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What TikTok ban in America could mean for China



What TikTok ban in America could mean for China

Widely popular social media platform TikTok, faces a critical juncture in the United States, with Congress greenlighting legislation that could compel its Chinese parent company, ByteDance, to sell the app within the next year or risk a national ban.

This move not only threatens to deal a significant blow to China’s technological aspirations but also exacerbates the growing chasm between the digital spheres of the world’s two economic powerhouses.

The bill, expected to be signed into law by President Joe Biden, has sparked heated debates, with TikTok already signaling its intent to challenge the legislation in court.

Beijing has vehemently opposed any forced sale of the app, amending export control regulations to potentially block such a move on national security grounds, leaving ByteDance with limited options to secure TikTok’s future in its largest market, boasting 170 million users.

Alex Capri, a research fellow at the Hinrich Foundation, emphasizes that a forced sale of TikTok in the US, especially without approval for its algorithms from the Chinese government, could significantly diminish the app’s appeal. The potential consequences extend beyond US borders, with scrutiny likely to increase in other liberal democracies where ByteDance operates.

In the event that ByteDance is unable to relinquish TikTok’s algorithm due to Chinese government restrictions, a sale may proceed without this integral component, impacting the platform’s functionality and appeal. Such a scenario could benefit competitors like YouTube, Google, and Instagram, while dealing a considerable setback to ByteDance’s global aspirations.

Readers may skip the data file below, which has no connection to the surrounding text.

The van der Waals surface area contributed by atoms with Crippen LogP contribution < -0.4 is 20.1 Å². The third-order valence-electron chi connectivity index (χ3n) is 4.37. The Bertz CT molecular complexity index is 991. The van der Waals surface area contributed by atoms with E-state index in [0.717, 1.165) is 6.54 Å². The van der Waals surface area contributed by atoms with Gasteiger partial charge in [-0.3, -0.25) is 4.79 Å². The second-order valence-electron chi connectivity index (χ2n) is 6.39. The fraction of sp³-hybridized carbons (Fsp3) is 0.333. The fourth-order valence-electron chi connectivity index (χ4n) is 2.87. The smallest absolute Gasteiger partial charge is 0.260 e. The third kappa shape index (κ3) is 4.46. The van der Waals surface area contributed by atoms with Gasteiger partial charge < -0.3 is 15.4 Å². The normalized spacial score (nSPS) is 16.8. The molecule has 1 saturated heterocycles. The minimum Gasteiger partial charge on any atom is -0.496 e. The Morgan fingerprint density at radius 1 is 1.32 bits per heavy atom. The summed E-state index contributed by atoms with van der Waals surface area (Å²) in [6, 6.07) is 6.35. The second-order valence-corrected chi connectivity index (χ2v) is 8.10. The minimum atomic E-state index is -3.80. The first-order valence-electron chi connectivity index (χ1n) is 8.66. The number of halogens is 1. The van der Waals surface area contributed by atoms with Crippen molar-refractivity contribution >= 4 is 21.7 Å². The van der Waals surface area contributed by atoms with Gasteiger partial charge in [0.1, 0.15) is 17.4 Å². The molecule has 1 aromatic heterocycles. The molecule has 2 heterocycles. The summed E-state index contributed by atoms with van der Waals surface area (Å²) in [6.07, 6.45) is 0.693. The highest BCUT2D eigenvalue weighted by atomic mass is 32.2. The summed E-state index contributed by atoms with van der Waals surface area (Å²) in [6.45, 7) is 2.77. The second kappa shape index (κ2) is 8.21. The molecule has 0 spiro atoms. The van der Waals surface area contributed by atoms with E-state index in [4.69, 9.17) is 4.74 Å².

Moreover, the proposed ban on TikTok threatens to deepen the technological divide between the US and China, with implications ranging from data infrastructure ownership to semiconductor development. Richard Windsor, a tech industry analyst, underscores that this divide could extend beyond app platforms, encompassing various facets of the global tech landscape.

Despite the potential setbacks, Beijing sees a silver lining in the TikTok ban, anticipating renewed efforts to expand China’s digital influence in Southeast Asia and other developing markets.

The legislation, tucked into a broader foreign aid package supporting nations like Israel, Ukraine, and Taiwan, grants ByteDance a year to comply with the sale mandate before facing an effective ban on the platform.

US officials have long voiced concerns over TikTok’s national security implications, citing fears of data sharing with the Chinese government and content manipulation. However, TikTok has consistently refuted these allegations.